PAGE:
The visual rhetorics course I’m teaching this semester is by now well enough plotted to pass along a link, finally. I haven’t taught the class before, which only means that its materials this time are spun provisionally from many influences–an independent study and qualifying exam at SU, Michael Salvo’s syllabus, Dànielle DeVoss’s syllabus, and good conversations with CGB just after the new year. Its large arc follows from photography to document design to infographics and data visualization. I remain cautiously optimistic that these three sub-arcs will fit together okay within the fourteen meetings we have. No surprise, but I’m supplementing heavily with PDFs and assigning as required texts only Barthes’ Camera Lucida, Handa’s edited collection, and Cairo’s The Functional Art. One project involves writing (and designing) Ch. 10 for the Cairo book–a “missing” chapter focused on visual rhetoric. There’s an ignite presentation set up to articulate in short-form one’s emerging visual-rhetorical priorities and interests in relation to one of the people interviewed at the end of The Functional Art. And then there is a loose-fitting, build-your-own-collection portfolio whose creation and assembly is spread as evenly as possible throughout.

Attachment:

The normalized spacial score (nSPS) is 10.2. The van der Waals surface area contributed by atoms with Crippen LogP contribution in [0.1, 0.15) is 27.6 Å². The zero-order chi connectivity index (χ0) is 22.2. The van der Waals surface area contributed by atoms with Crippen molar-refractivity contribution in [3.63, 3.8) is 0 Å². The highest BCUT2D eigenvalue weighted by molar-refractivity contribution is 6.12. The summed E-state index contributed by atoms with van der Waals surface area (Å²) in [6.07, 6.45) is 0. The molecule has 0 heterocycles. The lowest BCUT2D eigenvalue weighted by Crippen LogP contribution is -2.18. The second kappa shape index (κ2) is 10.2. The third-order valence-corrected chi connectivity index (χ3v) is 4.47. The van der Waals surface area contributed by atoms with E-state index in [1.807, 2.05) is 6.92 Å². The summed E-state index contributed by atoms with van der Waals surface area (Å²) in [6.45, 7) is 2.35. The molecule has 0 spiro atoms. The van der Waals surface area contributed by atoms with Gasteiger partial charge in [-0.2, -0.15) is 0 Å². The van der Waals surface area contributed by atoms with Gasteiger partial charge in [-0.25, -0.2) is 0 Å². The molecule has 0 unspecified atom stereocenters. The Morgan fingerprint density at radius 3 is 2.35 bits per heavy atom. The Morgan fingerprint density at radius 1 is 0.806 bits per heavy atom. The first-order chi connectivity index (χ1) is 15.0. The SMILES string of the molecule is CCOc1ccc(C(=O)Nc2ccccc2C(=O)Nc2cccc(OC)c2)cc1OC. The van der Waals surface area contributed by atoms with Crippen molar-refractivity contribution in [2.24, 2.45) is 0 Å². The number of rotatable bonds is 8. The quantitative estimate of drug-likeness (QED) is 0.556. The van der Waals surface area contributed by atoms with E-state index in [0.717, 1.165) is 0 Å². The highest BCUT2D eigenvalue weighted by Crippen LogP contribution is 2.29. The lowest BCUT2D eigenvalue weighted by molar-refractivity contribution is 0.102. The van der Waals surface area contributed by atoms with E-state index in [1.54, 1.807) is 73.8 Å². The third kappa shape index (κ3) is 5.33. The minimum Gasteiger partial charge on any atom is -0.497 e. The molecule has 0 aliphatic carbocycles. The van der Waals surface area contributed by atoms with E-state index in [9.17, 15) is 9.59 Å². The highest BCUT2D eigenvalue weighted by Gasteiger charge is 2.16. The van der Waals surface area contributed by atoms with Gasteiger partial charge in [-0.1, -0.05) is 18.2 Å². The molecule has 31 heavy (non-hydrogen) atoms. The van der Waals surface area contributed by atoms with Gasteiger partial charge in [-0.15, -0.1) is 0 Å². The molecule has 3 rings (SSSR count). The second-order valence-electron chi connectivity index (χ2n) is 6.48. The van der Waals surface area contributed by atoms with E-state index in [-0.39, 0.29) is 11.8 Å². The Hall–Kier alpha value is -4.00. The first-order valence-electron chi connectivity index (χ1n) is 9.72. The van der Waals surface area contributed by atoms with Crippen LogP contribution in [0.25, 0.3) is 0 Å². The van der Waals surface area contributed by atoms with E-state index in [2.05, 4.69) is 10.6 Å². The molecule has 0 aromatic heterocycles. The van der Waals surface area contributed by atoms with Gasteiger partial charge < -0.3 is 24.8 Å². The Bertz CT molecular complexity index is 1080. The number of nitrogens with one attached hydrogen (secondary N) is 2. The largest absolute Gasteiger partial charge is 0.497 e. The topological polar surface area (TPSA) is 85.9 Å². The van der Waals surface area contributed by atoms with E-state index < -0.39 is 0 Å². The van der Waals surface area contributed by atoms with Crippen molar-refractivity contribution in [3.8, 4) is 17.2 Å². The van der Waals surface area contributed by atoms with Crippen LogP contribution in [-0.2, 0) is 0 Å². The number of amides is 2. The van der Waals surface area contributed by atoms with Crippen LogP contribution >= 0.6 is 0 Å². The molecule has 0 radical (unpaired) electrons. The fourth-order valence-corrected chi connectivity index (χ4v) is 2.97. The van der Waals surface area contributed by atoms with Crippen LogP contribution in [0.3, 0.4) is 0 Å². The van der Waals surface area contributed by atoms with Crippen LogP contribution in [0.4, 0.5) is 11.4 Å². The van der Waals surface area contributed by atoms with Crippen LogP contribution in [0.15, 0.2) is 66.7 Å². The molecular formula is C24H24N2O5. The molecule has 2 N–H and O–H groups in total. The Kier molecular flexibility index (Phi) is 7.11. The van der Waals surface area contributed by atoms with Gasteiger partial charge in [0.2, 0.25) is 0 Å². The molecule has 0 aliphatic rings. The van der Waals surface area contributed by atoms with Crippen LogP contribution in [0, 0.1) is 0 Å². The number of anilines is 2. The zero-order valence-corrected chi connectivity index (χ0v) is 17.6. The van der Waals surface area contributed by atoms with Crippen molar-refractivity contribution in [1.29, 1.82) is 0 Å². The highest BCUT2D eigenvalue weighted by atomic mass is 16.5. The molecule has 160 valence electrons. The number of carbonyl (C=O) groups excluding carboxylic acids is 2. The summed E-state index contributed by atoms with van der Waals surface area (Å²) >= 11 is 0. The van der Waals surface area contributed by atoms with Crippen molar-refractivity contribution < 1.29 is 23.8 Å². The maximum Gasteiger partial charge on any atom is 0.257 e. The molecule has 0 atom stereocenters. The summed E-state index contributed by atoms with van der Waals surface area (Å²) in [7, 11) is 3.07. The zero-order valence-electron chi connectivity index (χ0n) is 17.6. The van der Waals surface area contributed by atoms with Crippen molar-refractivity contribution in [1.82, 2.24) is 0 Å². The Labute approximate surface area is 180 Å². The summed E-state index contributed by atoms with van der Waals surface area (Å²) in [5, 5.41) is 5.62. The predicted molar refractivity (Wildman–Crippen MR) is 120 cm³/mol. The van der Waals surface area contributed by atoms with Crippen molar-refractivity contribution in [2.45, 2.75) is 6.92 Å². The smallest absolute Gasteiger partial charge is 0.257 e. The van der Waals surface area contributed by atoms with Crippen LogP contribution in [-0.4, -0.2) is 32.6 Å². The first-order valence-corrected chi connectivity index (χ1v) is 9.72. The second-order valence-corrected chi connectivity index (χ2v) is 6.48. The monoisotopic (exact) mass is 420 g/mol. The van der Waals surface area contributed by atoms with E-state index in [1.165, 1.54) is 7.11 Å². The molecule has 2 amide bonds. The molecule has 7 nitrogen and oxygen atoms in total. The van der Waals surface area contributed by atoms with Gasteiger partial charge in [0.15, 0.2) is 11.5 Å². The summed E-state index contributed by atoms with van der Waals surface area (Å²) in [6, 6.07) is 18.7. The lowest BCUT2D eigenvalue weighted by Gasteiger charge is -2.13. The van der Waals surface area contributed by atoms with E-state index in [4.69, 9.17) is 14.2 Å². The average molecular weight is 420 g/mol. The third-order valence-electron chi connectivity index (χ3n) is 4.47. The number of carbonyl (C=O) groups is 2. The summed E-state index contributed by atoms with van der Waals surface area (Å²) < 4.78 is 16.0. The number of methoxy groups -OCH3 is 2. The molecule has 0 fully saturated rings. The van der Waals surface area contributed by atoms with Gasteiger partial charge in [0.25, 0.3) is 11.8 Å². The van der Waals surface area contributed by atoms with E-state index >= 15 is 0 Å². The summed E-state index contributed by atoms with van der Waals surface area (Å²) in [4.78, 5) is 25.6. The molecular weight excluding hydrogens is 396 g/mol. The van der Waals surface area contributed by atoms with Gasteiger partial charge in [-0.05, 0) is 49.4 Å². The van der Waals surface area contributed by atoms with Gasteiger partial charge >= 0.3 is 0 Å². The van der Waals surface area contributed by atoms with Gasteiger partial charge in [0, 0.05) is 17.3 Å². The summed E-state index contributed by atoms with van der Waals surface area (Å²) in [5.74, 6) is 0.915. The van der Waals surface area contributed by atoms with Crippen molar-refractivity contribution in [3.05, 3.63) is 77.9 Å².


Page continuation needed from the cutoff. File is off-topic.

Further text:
I’m still trying to figure out the role of in-class workshop blocks devoted to self-paced attempts with Photoshop and Illustrator. And I can’t quite decide how formally and explicitly to dwell on technical matters and rationale related to different image file types. Against these uncertainties (or yet-unmade decisions), I count as one advantage that I have had all but three of the fourteen students in class before, and it’s a terrific bunch who will assert their preferences whenever I’m slow to decide.